As per the government mandate, Haiti schools officially reopened April 6, but the capacity in which students are now attending class varies dramatically. In most cases the original school building has not yet been assessed by engineers or has already been deemed unfit for occupancy.
Temporary shelters can be found assembled on the old school grounds–wood frames nailed together and a tarpaulin thrown overtop. However similar school shelters prove stifling in the displacement camps. On one camp visit, our program manager couldn’t help but notice how the children–while given a place to learn–were far from comfortable there:
‘The tents are pitched so closely together that it becomes impossible to get a sense of where you are; it’s like being in a maze–the tents are tall enough to block out external reference points…. The kids in the ‘schools’ were seated on benches. No plywood flooring or mats – just all set on the ground. Small portable blackboards are sometimes provided. They have few notebooks and pencils, that I could see. Classes are held in the morning and are over by lunchtime. The heat under the school tents was stifling; it had to be several degrees above the external temperature. These blue tarps, seen everywhere, just hold the heat.’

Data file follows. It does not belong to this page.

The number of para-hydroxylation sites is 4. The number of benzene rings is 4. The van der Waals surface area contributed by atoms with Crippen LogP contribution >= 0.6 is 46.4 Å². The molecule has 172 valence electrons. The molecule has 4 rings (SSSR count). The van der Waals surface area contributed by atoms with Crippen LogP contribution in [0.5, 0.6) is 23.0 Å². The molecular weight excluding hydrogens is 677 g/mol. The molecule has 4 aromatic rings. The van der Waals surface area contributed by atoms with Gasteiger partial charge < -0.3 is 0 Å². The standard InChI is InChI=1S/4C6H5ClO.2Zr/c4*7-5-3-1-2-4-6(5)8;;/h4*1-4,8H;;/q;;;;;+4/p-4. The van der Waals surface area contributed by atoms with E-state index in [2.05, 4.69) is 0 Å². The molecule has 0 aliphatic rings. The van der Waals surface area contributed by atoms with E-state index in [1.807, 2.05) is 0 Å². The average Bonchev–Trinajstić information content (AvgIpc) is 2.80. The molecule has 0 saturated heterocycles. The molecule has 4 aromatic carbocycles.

Additionally, Haitian officials look on the temporary camp schools with concern, not wanting to encourage a feeling of settlement in the strictly-transitory tent cities. As for the school buildings that survived the quake–by now many have become refuges for the homeless. The Ministry of Education has been receiving petitions for their removal from upset parents.
REBUILDING AFTER DISASTER: The Biloxi Model Home Program. Learn how a group of partners helped one community recover and rebuild after Hurricane Katrina.
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